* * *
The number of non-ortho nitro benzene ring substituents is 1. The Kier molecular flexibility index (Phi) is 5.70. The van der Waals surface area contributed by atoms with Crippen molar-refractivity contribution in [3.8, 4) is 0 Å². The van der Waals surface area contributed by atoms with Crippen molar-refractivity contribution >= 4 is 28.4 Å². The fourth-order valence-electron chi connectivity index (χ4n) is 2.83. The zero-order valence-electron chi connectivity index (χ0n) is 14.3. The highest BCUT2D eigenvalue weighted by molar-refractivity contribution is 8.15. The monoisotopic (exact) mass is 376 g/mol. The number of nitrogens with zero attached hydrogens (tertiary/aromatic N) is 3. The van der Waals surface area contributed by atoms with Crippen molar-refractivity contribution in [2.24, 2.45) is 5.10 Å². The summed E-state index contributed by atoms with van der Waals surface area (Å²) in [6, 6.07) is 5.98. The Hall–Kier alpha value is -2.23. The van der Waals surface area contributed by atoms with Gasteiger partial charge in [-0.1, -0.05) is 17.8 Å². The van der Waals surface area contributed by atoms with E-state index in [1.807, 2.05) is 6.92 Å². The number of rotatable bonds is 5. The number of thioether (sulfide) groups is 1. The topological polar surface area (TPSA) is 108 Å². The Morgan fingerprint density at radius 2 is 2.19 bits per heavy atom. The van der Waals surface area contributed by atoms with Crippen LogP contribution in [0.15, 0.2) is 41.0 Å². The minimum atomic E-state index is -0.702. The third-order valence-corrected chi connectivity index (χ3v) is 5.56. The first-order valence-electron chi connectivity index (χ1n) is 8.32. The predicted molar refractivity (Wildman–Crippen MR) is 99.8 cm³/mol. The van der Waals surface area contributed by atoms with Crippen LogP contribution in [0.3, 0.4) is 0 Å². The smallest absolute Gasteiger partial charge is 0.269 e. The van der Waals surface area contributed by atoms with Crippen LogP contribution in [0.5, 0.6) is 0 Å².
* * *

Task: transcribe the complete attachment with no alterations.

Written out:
The number of non-ortho nitro benzene ring substituents is 1. The Kier molecular flexibility index (Phi) is 5.70. The van der Waals surface area contributed by atoms with Crippen molar-refractivity contribution in [3.8, 4) is 0 Å². The van der Waals surface area contributed by atoms with Crippen molar-refractivity contribution >= 4 is 28.4 Å². The fourth-order valence-electron chi connectivity index (χ4n) is 2.83. The zero-order valence-electron chi connectivity index (χ0n) is 14.3. The highest BCUT2D eigenvalue weighted by molar-refractivity contribution is 8.15. The monoisotopic (exact) mass is 376 g/mol. The number of nitrogens with zero attached hydrogens (tertiary/aromatic N) is 3. The van der Waals surface area contributed by atoms with Crippen molar-refractivity contribution in [2.24, 2.45) is 5.10 Å². The summed E-state index contributed by atoms with van der Waals surface area (Å²) in [6, 6.07) is 5.98. The Hall–Kier alpha value is -2.23. The van der Waals surface area contributed by atoms with Gasteiger partial charge in [-0.1, -0.05) is 17.8 Å². The van der Waals surface area contributed by atoms with E-state index in [1.807, 2.05) is 6.92 Å². The number of rotatable bonds is 5. The number of thioether (sulfide) groups is 1. The topological polar surface area (TPSA) is 108 Å². The Morgan fingerprint density at radius 2 is 2.19 bits per heavy atom. The van der Waals surface area contributed by atoms with Crippen LogP contribution in [0.15, 0.2) is 41.0 Å². The minimum atomic E-state index is -0.702. The third-order valence-corrected chi connectivity index (χ3v) is 5.56. The first-order valence-electron chi connectivity index (χ1n) is 8.32. The predicted molar refractivity (Wildman–Crippen MR) is 99.8 cm³/mol. The van der Waals surface area contributed by atoms with Crippen LogP contribution in [0.3, 0.4) is 0 Å². The smallest absolute Gasteiger partial charge is 0.269 e. The van der Waals surface area contributed by atoms with Crippen LogP contribution in [0.5, 0.6) is 0 Å².